file around the inside perimeter and I'm golden.

              Thanks again!

              Tony

              Comment


              • #8
                Judging from some of the posts it time for a rant:

                Back when serving my time (Spring, 1962) Don Herman taught me to cut a key seat with an undersized endmill going down the center to length and depth. Then side shift and climb cut the sides to width if the machine will do it without the table lungeing into the backlash. The reason for this was cutter deflection which can be considerable. Examine the hesitations and ends of the cut. You will see little divots where the cutter dwelled and the cutter deflection relaxed into the sidewall.

                A keyseat cut with an on-size endmill to full width and depth in a single pass may be acceptable if done without hesitation at a constant feed. The small amount of assymatry may go unnoticed at assembly.

                When you cut a keyway or any other feature where the elasticity of an endmill or other cutter plays a part in the operation you still have to consider cutter deflection. The effect of deflection is there, can be seen and measured and is therefore a fact. Thus, deflection has to be acknowledged, understood, and allowed for.

                1 - what we'll call for now the "three pass method" will cut a centered keyseat to size and on center

                2 - the "single pass method" will cut a keyseat displaced laterally by the amount of the cutter deflection leaving divots in the wall representing hesitations, varying feed rates, and dwells.

                I pass this on for noobs and hobbyists who may not have been mentored in this little detail of keyseat cutting. Those wedded to the "single pass method" may take exception. I only ask that they cut a few sample keyseats using both methods and measure the results before refuting my words.

                Time is not everything if the result is uninteded assymetry, irregularities in the walls of stressed features, and uncontrolled processes whose results are visible to the naked eye. The customer may notice the funny keyseat; he may say nothing if the key fits but he may send future work to another shop leaving you without feedback.

                Addressing the burr question. Your cutting edges may be pooping out or you may be re-cutting chips friction-welding them to the wall. In the first case, replace the cutter. In the second purge the cutof chips with forcible coolant flow, a small diameter blast of compressed air, or vacuum them up as they are generated.
                Last edited by Forrest Addy; 06-03-2012, 03:23 PM.

                Comment


                • #9
                  Originally posted by Forrest Addy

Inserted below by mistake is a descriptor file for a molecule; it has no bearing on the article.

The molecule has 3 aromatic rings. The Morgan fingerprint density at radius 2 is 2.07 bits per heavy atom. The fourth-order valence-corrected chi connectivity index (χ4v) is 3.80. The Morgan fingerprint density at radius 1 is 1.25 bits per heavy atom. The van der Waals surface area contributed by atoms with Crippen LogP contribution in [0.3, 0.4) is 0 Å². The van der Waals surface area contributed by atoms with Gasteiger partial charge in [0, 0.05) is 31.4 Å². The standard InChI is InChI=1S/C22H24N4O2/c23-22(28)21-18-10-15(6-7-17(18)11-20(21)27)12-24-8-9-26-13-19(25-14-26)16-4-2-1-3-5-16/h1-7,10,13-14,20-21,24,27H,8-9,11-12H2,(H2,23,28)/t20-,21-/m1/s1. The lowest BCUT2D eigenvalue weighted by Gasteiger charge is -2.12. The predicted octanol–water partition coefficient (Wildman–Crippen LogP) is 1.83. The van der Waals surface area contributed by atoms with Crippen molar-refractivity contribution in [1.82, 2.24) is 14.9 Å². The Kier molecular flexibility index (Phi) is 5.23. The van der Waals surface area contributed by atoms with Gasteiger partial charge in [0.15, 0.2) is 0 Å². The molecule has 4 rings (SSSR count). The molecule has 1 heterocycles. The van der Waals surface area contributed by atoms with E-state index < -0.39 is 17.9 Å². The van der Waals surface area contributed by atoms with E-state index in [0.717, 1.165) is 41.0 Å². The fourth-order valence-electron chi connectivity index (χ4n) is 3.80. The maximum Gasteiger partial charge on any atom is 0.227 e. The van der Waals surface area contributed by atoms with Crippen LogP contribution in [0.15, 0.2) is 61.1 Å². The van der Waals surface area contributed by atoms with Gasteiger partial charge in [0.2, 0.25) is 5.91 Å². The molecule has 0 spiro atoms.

Judging from some of the posts it time for a rant:

                  Back when serving my time (Spring, 1962) Don Herman taught me to cut a key seat with an undersized endmill going down the center to length and depth. Then side shift and climb cut the sides to width if the machine will do it without the table lungeing into the backlash. The reason for this was cutter deflection which can be considerable. Examine the hesitations and ends of the cut. You will see little divots where the cutter dwelled and the cutter deflection relaxed into the sidewall.

                  A keyseat cut with an on-size endmill to full width and depth in a single pass may be acceptable if done without hesitation at a constant feed. The small amount of assymatry may go unnoticed at assembly.

                  When you cut a keyway or any other feature where the elasticity of an endmill or other cutter plays a part in the operation you still have to consider cutter deflection. The effect of deflection is there, can be seen and measured and is therefore a fact. Thus, deflection has to be acknowledged, understood, and allowed for.

                  1 - what we'll call for now the "three pass method" will cut a centered keyseat to size and on center

                  2 - the "single pass method" will cut a keyseat displaced laterally by the amount of the cutter deflection leaving divots in the wall representing hesitations, varying feed rates, and dwells.

                  I pass this on for noobs and hobbyists who may not have been mentored in this little detail of keyseat cutting. Those wedded to the "single pass method" may take exception. I only ask that they cut a few sample keyseats using both methods and measure the results before refuting my words.

                  Time is not everything if the result is uninteded assymetry, irregularities in the walls of stressed features, and uncontrolled processes whose results are visible to the naked eye. The customer may notice the funny keyseat; he may say nothing if the key fits but he may send future work to another shop leaving you without feedback.

                  Addressing the burr question. Your cutting edges may be pooping out or you may be re-cutting chips friction-welding them to the wall. In the first case, replace the cutter. In the second purge the cutof chips with forcible coolant flow, a small diameter blast of compressed air, or vacuum them up as they are generated.